Costa Rica becomes a space watchman with powerful radar
Costa Rica on Thursday inaugurated a powerful radar capable of detecting objects as small as 2 centimeters transiting in low Earth orbit and that are a threat to the safety of ships and satellites.
The instrument was developed by Silicon Valley firm LeoLabs and its local partner Ad Astra. It is located in the town of Filadelfia de Carrillo, Guanacaste province, about 200 km northwest of San José. The investment amount was not disclosed.
“Only nine months after breaking ground in Costa Rica, it is gratifying to announce full operational status for the most advanced commercial space radar of its kind anywhere on the planet,” said Dan Ceperley, co-founder and CEO of LeoLabs.
The country’s president, Carlos Alvarado, participated in the inauguration.
The Costa Rica Space Radar, as it has been baptized, has “the unprecedented ability to track objects, including active satellites and orbital debris up to 2 centimeters, which represent the majority of risks” in low Earth orbit (LEO), the government reported.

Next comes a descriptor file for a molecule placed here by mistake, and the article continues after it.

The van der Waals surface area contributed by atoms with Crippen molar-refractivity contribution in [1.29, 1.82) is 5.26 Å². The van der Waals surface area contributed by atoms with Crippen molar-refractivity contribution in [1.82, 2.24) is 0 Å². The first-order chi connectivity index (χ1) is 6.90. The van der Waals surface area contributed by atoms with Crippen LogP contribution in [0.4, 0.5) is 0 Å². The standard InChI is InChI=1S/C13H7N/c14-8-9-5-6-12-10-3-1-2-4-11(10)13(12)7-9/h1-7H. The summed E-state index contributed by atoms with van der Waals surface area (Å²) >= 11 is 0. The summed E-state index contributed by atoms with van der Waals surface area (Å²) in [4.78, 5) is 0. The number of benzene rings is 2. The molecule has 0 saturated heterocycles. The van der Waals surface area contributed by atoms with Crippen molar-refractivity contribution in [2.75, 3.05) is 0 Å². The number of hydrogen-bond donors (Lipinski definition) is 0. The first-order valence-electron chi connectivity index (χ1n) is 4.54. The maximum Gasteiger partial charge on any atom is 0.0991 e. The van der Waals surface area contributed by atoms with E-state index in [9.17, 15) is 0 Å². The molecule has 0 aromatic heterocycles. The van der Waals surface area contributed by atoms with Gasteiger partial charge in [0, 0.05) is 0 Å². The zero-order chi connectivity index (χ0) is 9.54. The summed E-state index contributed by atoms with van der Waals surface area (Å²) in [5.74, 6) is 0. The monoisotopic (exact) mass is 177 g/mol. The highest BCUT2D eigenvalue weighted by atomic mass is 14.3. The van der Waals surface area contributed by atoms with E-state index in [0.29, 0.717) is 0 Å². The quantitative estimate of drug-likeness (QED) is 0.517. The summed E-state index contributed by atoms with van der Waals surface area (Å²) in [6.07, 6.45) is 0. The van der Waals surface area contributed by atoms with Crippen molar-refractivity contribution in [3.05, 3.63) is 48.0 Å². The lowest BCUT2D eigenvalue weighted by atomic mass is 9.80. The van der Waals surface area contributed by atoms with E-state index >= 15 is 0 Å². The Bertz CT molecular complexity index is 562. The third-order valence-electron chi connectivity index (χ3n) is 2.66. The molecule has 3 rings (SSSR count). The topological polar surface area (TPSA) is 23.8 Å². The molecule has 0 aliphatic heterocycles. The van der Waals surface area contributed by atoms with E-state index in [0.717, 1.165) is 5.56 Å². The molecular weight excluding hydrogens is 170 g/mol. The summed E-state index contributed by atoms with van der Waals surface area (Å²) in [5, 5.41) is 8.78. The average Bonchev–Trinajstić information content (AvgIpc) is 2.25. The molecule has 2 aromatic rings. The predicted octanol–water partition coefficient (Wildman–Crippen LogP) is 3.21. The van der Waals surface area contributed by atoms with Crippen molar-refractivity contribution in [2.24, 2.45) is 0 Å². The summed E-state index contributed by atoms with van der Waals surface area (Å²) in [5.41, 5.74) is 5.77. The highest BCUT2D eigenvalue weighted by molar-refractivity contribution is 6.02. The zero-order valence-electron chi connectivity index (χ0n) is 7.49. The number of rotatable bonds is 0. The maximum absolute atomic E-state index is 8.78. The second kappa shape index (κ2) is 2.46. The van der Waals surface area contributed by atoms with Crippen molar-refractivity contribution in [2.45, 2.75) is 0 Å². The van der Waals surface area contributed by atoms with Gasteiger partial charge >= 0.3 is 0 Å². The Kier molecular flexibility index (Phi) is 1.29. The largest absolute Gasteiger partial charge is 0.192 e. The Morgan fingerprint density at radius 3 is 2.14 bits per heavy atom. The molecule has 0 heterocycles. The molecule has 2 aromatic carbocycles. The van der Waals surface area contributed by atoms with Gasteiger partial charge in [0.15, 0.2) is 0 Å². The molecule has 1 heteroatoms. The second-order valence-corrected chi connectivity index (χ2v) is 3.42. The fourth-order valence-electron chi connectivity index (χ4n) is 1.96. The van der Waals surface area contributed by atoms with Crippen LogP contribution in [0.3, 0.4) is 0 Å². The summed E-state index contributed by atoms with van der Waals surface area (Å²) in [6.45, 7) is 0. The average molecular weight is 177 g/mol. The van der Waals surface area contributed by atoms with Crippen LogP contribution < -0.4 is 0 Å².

“It is these risks that are critical considerations for all of LeoLabs’ customer base, which includes satellite operators, defense, space and regulatory agencies, insurance, and the scientific community,” the firm said in a statement.
Former NASA astronaut and LeoLabs co-founder Edward Lu explained that each service they provide, “including collision avoidance or tracking early launches, benefits from the additional data that is flowing from the Costa Rica Space Radar.”
The device makes it possible to provide coverage of orbits near the Earth’s equator, taking advantage of Costa Rica’s location.
“In combination with our other radars, the Costa Rica Space Radar expands our ability to provide a real time map of more objects in LEO. … This is a major contribution to space sustainability and safety of flight,” added Lu.
“It is exactly the kind of project that will enable new science, empower students, and improve the safety of future human spaceflight,” said Costa Rican astronaut Franklin Chang-Díaz, leader of Ad Astra, the other firm participating in the draft.
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